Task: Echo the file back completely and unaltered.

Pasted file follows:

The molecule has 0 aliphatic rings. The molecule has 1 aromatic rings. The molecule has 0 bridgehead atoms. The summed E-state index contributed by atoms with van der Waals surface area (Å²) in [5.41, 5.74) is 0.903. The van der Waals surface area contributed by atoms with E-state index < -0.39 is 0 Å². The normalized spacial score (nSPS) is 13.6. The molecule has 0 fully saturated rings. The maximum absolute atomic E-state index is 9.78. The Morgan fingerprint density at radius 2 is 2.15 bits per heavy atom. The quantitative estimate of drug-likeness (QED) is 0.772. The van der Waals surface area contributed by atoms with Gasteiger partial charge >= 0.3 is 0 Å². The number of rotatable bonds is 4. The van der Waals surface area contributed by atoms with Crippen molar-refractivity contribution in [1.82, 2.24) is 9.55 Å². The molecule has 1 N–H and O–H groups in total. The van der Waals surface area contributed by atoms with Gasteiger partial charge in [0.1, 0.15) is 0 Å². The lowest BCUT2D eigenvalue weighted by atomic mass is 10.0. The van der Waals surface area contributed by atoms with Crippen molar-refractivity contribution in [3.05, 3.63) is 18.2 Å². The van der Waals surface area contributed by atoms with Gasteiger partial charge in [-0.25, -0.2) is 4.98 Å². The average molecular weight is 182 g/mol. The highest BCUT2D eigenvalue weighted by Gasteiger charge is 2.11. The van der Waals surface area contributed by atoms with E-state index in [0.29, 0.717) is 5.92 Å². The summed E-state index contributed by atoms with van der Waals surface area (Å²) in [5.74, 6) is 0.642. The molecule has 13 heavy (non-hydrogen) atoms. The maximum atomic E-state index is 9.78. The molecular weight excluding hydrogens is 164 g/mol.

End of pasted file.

The molecule has 0 aliphatic rings. The molecule has 1 aromatic rings. The molecule has 0 bridgehead atoms. The summed E-state index contributed by atoms with van der Waals surface area (Å²) in [5.41, 5.74) is 0.903. The van der Waals surface area contributed by atoms with E-state index < -0.39 is 0 Å². The normalized spacial score (nSPS) is 13.6. The molecule has 0 fully saturated rings. The maximum absolute atomic E-state index is 9.78. The Morgan fingerprint density at radius 2 is 2.15 bits per heavy atom. The quantitative estimate of drug-likeness (QED) is 0.772. The van der Waals surface area contributed by atoms with Gasteiger partial charge >= 0.3 is 0 Å². The number of rotatable bonds is 4. The van der Waals surface area contributed by atoms with Crippen molar-refractivity contribution in [1.82, 2.24) is 9.55 Å². The molecule has 1 N–H and O–H groups in total. The van der Waals surface area contributed by atoms with Gasteiger partial charge in [0.1, 0.15) is 0 Å². The lowest BCUT2D eigenvalue weighted by atomic mass is 10.0. The van der Waals surface area contributed by atoms with Crippen molar-refractivity contribution in [3.05, 3.63) is 18.2 Å². The van der Waals surface area contributed by atoms with Gasteiger partial charge in [-0.25, -0.2) is 4.98 Å². The average molecular weight is 182 g/mol. The highest BCUT2D eigenvalue weighted by Gasteiger charge is 2.11. The van der Waals surface area contributed by atoms with E-state index in [0.29, 0.717) is 5.92 Å². The summed E-state index contributed by atoms with van der Waals surface area (Å²) in [5.74, 6) is 0.642. The molecule has 13 heavy (non-hydrogen) atoms. The maximum atomic E-state index is 9.78. The molecular weight excluding hydrogens is 164 g/mol.